"Ah-ooo!" Stephen Malkmus said back to the whooping, sold-out Fillmore at the TLA crowd Saturday night, two songs into his 85-minute set. "Phil-lay!" enthused the Jicks bandleader. "Filet mignon; Philadelphia mignon - that's what kind of steak this town is."

Still pegged from his days leading the defunct Pavement as "the slacker prince of 1990s indie rock" (as the New York Times called him Friday), Malkmus may still exhibit the winning nonchalance that likely prompted Courtney Love to dub him "the Grace Kelly" of same last decade - but the Stockton, Calif., dude can work a crowd.

He did it at the TLA chiefly with luminous word-playful songs from his latest album,

Real Emotional Trash

, accompanied by a trio of fellow Portland-based Jicks. His laconic vocals and generous splashes of Tom Verlaine-toned Fender Jazzmaster guitar were enhanced by new drummer Janet Weiss of Sleater-Kinney/Quasi fame. The title track featured six-string flourishes worthy of Thin Lizzy and Allmans comparisons.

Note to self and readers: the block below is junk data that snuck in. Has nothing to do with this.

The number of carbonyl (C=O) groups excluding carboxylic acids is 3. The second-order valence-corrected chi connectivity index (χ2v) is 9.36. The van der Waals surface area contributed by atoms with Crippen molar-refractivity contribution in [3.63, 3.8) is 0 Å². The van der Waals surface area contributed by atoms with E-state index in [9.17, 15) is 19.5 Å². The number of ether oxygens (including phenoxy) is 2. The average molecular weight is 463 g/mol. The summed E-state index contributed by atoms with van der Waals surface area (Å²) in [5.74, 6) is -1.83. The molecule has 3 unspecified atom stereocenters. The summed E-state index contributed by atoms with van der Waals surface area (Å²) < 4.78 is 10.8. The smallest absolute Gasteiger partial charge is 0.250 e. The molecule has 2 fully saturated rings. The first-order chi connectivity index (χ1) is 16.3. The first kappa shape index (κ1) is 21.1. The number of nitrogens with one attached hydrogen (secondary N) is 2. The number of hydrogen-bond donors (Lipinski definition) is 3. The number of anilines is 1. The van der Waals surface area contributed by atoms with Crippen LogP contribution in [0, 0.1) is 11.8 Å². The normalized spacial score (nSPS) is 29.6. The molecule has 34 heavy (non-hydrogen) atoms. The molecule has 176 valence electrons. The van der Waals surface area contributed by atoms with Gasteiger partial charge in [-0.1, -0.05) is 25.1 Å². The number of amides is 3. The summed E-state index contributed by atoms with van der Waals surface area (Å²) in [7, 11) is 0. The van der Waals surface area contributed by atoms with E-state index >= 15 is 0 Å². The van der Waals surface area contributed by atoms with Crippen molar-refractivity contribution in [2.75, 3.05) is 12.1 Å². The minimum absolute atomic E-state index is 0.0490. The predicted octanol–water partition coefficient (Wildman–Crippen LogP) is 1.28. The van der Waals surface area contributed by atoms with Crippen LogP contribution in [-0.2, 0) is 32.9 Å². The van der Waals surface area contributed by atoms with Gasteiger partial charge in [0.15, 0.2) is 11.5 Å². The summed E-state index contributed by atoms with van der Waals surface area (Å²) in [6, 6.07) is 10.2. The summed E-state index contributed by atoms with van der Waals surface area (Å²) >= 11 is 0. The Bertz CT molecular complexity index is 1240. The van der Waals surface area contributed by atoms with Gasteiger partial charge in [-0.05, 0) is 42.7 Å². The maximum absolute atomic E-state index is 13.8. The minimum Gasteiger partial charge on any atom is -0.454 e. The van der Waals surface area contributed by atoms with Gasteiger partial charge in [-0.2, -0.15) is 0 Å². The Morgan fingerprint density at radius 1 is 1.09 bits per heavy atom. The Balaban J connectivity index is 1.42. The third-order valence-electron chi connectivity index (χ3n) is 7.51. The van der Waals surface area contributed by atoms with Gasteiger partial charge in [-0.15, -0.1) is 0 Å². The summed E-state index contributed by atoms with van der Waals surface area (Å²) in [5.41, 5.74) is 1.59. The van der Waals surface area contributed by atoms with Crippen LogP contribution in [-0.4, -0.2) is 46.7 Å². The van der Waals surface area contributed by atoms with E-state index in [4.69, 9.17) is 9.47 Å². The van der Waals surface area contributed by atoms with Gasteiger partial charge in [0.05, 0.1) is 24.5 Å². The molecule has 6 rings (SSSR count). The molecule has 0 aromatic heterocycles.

The encore set was juiced by an unexpected cover of the Beatles' "Taxman," with Malkmus characteristically taking liberties in his drawling vocals on the George Harrison tune - although never in caricature - and fashioning a fresh take on the original Paul McCartney (true) guitar solo.

Last up was the gorgeous rock-waltz "Church on White" off his 2001 debut solo album, as fetching a number as most any top-shelf Pavement track. Before exiting he thanked the openers and "those two guys who came from Erie." Workin' it.

Said openers were John Vanderslice and three bandmates "from San Francisco . . . home of the $1,700 one-bedroom" as the namesake front man noted.

Singer-guitarist Vanderslice drew heavily from his fine 2007 album

Emerald City

, full of foreboding imagery - the title refers to Baghdad's Green Zone - yet buoyed by distinctly tuneful rock.

"Walking bombs/Don't wear camouflage" was an observation made in "White Dove." Bassist Daniel Hart (clad in a T-shirt reading Pattern Is Movement, which he pronounced "a great Philadelphia band") was especially effective switching to violin during the set, including when Vanderslice led the band into the crowd for the satisfying acoustic finale, "Time To Go."